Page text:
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  • Writer's pictureDoug MacGray

Energy and Borrowing Costs, Beauty, and the Madness of Men

October 15, 2023

SEPTEMBER INFLATION: The Consumer Price Index rose 0.4% in September after increasing 0.6% in August. Over the last twelve months, the CPI was up 3.7%, unchanged from a month ago. The Fed focuses more on the CPI minus food and energy (due to their volatility), or the so-called Core CPI. The twelve month increase in Core CPI was 4.1%, down from 4.35% the month earlier.

INTEREST RATES: The yield on the ten-year Treasury stayed high this week, but not quite as high as the 16-year highs set last week. When this rate goes up, it tends to push mortgage rates and other commercial interest rates up. This has led many to believe that the Fed might feel it does not need to raise interest rates at the beginning of November (their next meeting). With these interest rates rising, the economy will slow without the Fed needing to raise rates. At the end of this week, the average 30-year mortgage rate in the U.S. was 7.57%, up from 7.49% the week before.

OIL PRICES: Oil prices jumped 4% to end the week. This came after the U.S. sanctioned two shipping firms it claimed breached the G7’s oil price ceiling for Russian oil. The price ceiling was an initiative to keep a consistent supply of Russian oil on the market while limiting the revenue Russia could enjoy. This action added to supply worries in the energy markets.

INVESTORS KEEPING THEIR EYES ON ENERGY PRICES: The S&P 500 eked out a second straight week of gains. Markets were buoyed by the belief that higher mortgage and other interest rates, influenced by the rise in the 10-year Treasury yield, will cause the Fed to keep rates the same at their November 1 meetings. Large U.S. banks reported strong earnings last week, which pushed their stock values higher. But as the week ended, the focus shifted to how the war in the Middle East might affect energy prices. Stocks, especially ones that rely on discretionary spending (casinos, cruise lines, etc.), sank on Friday.

LONGER-TERM PERFORMANCE: Below are the annualized three-year and five-year numbers for these same indices.

STOCKS AND TIME: As you all know by now, past performance does not guarantee future results. Having said that, let me tell you a little about history. Since 1928, if you look at any given month during that entire period, 62.6% of the time the S&P 500 has been up. That means 37.4% of the time, it is negative. If you look at any given year, the S&P 500 was up 74.6% of the time. At five years, the S&P 500 was up 89.3% of the time. Over ten years: 94.4%. At 15 years, it is 99.6%. Once you get to 16-year time periods or longer, the S&P 500 has always been positive.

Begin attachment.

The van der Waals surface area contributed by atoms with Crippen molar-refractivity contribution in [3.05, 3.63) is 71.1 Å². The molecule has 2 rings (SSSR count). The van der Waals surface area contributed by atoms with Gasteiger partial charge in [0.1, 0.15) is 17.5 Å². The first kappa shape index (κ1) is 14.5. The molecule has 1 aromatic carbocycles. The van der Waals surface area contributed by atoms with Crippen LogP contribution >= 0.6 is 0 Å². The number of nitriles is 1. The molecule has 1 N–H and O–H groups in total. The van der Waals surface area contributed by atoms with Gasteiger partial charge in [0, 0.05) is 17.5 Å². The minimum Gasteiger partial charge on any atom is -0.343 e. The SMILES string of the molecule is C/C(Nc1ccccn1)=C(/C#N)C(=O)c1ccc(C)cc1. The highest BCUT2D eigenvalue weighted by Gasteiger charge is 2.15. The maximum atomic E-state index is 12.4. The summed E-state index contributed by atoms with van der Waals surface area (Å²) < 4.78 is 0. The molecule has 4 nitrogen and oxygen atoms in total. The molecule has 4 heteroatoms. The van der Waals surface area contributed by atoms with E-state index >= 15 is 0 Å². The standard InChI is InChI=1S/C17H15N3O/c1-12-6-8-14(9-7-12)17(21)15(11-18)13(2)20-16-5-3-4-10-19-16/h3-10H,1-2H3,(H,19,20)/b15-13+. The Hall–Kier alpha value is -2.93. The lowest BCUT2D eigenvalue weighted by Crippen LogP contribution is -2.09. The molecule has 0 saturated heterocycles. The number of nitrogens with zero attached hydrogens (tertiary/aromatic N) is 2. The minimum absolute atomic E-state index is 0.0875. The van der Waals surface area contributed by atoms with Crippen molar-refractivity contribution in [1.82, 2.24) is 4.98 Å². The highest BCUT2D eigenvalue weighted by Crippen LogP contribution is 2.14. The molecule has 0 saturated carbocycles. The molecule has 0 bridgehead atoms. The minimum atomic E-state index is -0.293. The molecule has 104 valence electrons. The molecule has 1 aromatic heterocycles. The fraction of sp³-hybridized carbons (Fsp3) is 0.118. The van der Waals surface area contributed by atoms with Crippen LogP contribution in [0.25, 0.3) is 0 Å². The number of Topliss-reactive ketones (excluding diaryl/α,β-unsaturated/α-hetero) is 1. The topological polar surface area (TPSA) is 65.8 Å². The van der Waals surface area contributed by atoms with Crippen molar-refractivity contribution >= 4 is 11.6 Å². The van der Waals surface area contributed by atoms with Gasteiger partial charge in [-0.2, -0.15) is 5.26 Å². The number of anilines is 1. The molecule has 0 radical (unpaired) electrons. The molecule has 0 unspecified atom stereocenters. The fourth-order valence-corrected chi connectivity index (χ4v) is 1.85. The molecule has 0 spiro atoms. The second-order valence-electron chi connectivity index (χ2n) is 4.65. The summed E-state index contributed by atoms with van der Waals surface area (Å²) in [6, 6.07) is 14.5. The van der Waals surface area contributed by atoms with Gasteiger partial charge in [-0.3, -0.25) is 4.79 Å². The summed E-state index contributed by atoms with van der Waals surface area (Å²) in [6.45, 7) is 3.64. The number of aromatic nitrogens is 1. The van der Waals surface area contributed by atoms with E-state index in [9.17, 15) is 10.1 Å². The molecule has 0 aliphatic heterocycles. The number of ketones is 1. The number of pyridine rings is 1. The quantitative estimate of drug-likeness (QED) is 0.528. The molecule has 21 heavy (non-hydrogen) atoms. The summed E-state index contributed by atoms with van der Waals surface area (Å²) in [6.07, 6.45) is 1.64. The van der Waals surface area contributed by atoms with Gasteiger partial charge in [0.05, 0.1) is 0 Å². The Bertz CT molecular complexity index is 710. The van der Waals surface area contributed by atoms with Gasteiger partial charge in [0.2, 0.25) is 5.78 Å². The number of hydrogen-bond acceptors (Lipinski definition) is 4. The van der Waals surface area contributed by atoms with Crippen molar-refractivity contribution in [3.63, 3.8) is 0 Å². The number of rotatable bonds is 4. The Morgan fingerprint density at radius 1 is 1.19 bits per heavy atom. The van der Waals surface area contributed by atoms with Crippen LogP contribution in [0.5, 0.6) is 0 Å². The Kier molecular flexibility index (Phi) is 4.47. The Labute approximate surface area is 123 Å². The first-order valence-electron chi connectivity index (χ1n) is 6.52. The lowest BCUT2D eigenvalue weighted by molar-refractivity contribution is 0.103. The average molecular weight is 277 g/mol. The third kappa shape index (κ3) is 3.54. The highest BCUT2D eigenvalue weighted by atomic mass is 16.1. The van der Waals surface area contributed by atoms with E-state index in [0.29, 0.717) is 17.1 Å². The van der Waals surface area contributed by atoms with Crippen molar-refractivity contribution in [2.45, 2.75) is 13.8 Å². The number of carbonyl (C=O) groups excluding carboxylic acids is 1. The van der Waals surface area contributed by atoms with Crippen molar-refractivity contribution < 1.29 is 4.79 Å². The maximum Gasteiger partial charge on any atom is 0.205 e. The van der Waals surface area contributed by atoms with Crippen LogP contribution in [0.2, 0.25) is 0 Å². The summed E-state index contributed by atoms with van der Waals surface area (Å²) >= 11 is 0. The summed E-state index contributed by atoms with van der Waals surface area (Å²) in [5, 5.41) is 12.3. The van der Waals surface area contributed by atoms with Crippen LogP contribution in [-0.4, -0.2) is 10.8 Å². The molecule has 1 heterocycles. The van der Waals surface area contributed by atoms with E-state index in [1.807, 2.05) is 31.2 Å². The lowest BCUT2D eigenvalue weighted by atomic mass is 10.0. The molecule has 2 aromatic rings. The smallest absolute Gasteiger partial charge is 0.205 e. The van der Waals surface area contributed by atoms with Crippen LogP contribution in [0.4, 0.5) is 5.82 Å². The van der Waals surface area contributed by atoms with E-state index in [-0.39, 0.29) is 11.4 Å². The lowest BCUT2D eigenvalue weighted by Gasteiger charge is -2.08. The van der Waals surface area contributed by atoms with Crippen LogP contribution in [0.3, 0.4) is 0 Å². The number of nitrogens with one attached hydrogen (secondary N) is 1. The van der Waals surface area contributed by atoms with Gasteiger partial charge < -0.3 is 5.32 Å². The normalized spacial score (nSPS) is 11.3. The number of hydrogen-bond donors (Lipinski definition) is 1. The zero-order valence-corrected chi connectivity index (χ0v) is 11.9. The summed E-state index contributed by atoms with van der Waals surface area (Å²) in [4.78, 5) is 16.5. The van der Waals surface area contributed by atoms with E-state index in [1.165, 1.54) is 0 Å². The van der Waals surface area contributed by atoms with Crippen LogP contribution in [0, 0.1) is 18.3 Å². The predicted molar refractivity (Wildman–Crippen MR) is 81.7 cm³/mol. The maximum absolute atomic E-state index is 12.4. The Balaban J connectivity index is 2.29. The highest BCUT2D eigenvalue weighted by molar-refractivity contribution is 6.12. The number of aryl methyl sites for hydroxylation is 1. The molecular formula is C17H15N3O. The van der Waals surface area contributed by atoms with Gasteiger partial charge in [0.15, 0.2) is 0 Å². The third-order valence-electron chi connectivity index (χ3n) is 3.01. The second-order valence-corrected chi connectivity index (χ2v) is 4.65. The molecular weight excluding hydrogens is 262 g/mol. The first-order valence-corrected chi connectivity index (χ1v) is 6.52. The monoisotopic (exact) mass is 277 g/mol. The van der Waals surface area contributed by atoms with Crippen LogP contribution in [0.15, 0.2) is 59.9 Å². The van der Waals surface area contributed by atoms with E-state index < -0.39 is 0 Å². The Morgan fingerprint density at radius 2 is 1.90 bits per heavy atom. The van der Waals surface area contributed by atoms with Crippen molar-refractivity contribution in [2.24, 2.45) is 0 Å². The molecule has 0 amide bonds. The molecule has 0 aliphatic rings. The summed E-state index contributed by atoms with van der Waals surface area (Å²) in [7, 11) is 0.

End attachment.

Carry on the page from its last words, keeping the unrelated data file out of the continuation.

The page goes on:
CHINESE DEVELOPERS UNDER STRAIN: Country Garden is a huge real estate developer in China. It failed to make an international debt payment last week. In the past few months, it has run into a major liquidity crisis. After failing to make a payment on a $60 million loan in Hong Kong dollars, Country Garden announced that it does not expect to meet all its U.S. dollar bond debt obligations when they come due, basically admitting that it is going to default. As I have reported here before, China’s Evergrande Group, another large real estate developer in China, defaulted on U.S. debt in late 2021 and continues to operate under intense strain. Will these developers collapse and put further strain on an already faltering Chinese economy?

TOO MUCH SOCIAL MEDIA: According to a recent Gallup survey, the average amount of time an American teenager is on social media each day is 4.8 hours. It gets longer as the teens get older. 13-year-olds average 4.1 hours per day, and 17-year-olds average 5.8 hours. Girls spend almost an hour more than boys (5.3 vs. 4.4 hours). YouTube and TikTok are by far the most popular with an average of 1.9 hours per day on YouTube and 1.5 hours per day on TikTok. I wonder how much time these teens average reading books per day.

TAKING BEAUTY FOR GRANTED: I am now on the Board of Trustees of my alma mater. During our meetings last week in Massachusetts, I got this view of Coy Pond, and the leaves beginning to turn. For four years as a student, I saw this and took it for granted. I did not do so this time. In a world of seeming chaos, there is a lot of beauty.

Have a great week!

Our mission is to help you see the objective, find the path, and navigate past the obstacles to a more prosperous future.

Douglas R. MacGray, J.D., C.F.P. ®


Stonecrop Wealth Advisors, LLC

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“I can calculate the movement of the stars, but not the madness of men.” Sir Isaac Newton

“For we brought nothing into this world, and we can take nothing out of it.” I Timothy 6:7









(c) 2023 A.D., Stonecrop Wealth Advisors, LLC, All Rights Reserved

*S&P 500: This is a measure of the performance of the 500 largest companies in the United States, and it a common index to track the performance of U.S. equity markets, especially the large cap markets.

*MSCI All Country World Index X US: This is a broad measure of the performance of worldwide equity markets excluding the United States.

*Bloomberg U.S. Aggregate: This is a measure of the U.S. bond markets.

Investment advisory services offered through Stonecrop Wealth Advisors, LLC, a Registered Investment Advisor with the U.S. Securities and Exchange Commission.

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